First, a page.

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Cottage Food

Cottage Food

The Cottage Food Bill (AB 1616) was signed into law on September 23, 2012 and became effective on January 1, 2013. It provides individuals the opportunity to operate a small-scale food business from their home.

The cottage food operation must be located within the registered or permitted area of the operator’s private home where the approved food products are prepared or packaged. The food may be sold either directly by the operator at their private home or at a community event or indirectly through a retail food facility such as a market or restaurant.

The food that is prepared or packaged is limited to a specific list of non-hazardous foods and the cottage food operation is limited in size to the cottage food operator and not more than one full-time equivalent employee. The size of the cottage food operation is also limited to maximum gross annual sales of $35,000 in 2013 and gradually increasing to gross annual sales of no more than $50,000 by 2015.

It is important for individuals to know that, although the Cottage Food Bill allows individuals to prepare and sell approved food from their home, they must still comply with local zoning restrictions and business licenses requirements. 

Registration and Permitting:

All cottage food operations must be registered or permitted by environmental health. An individual who chooses to open a cottage food operation must contact the Imperial County Environmental Health Division and complete the required application. Environmental Health staff will the work with the applicant in completing other requirements based on how the operator plans to sell their food products and in complying with other provisions of the Health and Safety Code.

AB 1616 created a two-tier cottage food operator registration and permitting system:

1) “Class A” cottage food operators are those operations that sell approved foods directly to the public (at the home where the cottage food operation is located or at a community event). Class A cottage food operations will need to submit a permit application and complete a self-certification checklist that must be reviewed and approved by Environmental Health staff.

2) “Class B” cottage food operators are those operations that sell approved foods indirectly through restaurants and stores. A Class B permit is required even if indirect sale is only a small or infrequent part of the operation. Class B operations must submit a permit application and be inspected by Environmental Health prior to obtaining a permit.

Inspections: 

The Environmental Health Division is required to inspect the food preparation and storage area of the private home of individual applying for a Class B operation prior to issuing a permit and may inspect the permitted operation annually.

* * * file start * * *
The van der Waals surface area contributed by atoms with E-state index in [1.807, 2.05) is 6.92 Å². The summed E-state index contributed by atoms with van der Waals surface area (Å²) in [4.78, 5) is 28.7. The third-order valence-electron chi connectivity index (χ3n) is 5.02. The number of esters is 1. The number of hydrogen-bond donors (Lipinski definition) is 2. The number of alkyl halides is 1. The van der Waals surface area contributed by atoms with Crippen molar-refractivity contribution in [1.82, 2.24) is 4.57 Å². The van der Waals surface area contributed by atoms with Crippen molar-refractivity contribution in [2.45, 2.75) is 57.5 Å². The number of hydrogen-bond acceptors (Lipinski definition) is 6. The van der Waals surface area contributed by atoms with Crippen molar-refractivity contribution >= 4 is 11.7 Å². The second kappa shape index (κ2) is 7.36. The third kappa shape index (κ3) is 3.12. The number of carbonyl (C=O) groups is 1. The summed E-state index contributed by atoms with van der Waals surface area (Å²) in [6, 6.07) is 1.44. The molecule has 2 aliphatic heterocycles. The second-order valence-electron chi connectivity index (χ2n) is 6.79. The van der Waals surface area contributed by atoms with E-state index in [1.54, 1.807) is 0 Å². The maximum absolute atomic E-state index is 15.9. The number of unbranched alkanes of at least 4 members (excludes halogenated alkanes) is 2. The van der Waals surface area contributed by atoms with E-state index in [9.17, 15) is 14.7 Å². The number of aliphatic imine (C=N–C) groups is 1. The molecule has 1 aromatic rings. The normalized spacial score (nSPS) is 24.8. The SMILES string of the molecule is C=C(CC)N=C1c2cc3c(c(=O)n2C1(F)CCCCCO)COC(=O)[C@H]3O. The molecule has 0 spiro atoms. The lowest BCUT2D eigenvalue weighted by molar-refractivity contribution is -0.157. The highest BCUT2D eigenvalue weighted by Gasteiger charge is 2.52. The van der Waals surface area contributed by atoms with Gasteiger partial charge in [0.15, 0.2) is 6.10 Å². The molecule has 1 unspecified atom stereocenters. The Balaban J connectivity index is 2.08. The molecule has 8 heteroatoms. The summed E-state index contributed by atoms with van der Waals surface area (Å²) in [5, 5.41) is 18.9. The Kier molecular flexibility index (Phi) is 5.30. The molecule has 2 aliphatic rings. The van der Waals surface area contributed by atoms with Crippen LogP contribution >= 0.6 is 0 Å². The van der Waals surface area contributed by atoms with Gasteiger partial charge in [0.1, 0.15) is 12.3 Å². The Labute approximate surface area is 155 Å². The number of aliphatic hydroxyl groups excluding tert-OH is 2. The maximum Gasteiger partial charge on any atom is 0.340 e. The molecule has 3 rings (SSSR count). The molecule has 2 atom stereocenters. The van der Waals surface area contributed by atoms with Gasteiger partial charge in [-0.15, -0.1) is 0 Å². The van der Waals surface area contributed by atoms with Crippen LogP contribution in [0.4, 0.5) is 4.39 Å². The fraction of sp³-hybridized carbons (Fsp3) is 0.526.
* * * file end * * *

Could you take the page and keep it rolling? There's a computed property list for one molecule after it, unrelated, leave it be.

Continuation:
Environmental Health may also inspect the food preparation and storage area of the private home of a Class A or B operator on the basis of a consumer complaint where there is reason to suspect that adulterated or otherwise unsafe food has been produced by the cottage food operation or that the cottage food operation has violated provisions of law related to cottage food operations.

Product Limitations:
Cottage food operations are not allowed to manufacture potentially hazardous foods, acidified foods, or low-acid canned food products that would support the growth of botulism if not properly prepared. These foods, as well as other foods not on the approved foods list, are regulated by the California Department of Public Health.
 
Current California Department of Public Health Approved Food Products:

Baked goods, without cream, custard, or meat fillings, such as breads, biscuits, churros, cookies, pastries, and tortillas

Candy such as brittle and toffee

Chocolate-covered nonperishable foods, such as nuts and dried fruits

Dried fruit

Fruit pies, fruit empanadas, and fruit tamales

Dried pasta

Herb blends and dried mole paste

Granola, cereals, and trail mixes

Honey and sweet sorghum syrup

Nut mixes and nut butters

Jams, jellies, preserves, and fruit butter that comply with the standard described in part 150 of Title 21 of the Code of Federal Regulations

Popcorn

Vinegar and mustard

Roasted coffee and dried tea

Waffle cones and pizelles

 

The California Department of Public Health (CDPH) may add to or delete food products from the approved products list. The cottage food operator is responsible for monitoring the CDPH website for changes and ensure that all food produced and sold is in compliance with the approved list and Title 21 of the Code of Federal Regulations.

Cottage Food Resources: